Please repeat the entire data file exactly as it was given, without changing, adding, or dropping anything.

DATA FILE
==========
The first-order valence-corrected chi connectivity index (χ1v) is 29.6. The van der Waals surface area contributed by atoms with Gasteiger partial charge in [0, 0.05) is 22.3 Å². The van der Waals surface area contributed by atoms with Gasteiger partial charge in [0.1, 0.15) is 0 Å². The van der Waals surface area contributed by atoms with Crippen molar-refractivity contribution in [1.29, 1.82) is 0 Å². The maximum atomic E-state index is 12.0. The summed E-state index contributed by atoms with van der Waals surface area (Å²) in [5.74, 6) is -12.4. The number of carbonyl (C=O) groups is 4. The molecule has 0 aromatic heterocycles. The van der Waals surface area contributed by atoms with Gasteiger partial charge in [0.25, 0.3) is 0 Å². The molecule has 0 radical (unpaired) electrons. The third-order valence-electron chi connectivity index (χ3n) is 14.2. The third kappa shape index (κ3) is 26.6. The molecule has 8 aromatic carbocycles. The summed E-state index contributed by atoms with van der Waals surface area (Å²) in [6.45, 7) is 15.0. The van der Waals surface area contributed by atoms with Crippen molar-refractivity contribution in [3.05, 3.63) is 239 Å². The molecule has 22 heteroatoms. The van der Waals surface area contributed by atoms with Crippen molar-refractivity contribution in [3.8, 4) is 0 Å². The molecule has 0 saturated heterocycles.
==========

The first-order valence-corrected chi connectivity index (χ1v) is 29.6. The van der Waals surface area contributed by atoms with Gasteiger partial charge in [0, 0.05) is 22.3 Å². The van der Waals surface area contributed by atoms with Gasteiger partial charge in [0.1, 0.15) is 0 Å². The van der Waals surface area contributed by atoms with Crippen molar-refractivity contribution in [1.29, 1.82) is 0 Å². The maximum atomic E-state index is 12.0. The summed E-state index contributed by atoms with van der Waals surface area (Å²) in [5.74, 6) is -12.4. The number of carbonyl (C=O) groups is 4. The molecule has 0 aromatic heterocycles. The van der Waals surface area contributed by atoms with Gasteiger partial charge in [0.25, 0.3) is 0 Å². The molecule has 0 radical (unpaired) electrons. The third-order valence-electron chi connectivity index (χ3n) is 14.2. The third kappa shape index (κ3) is 26.6. The molecule has 8 aromatic carbocycles. The summed E-state index contributed by atoms with van der Waals surface area (Å²) in [6.45, 7) is 15.0. The van der Waals surface area contributed by atoms with Crippen molar-refractivity contribution in [3.05, 3.63) is 239 Å². The molecule has 22 heteroatoms. The van der Waals surface area contributed by atoms with Crippen molar-refractivity contribution in [3.8, 4) is 0 Å². The molecule has 0 saturated heterocycles.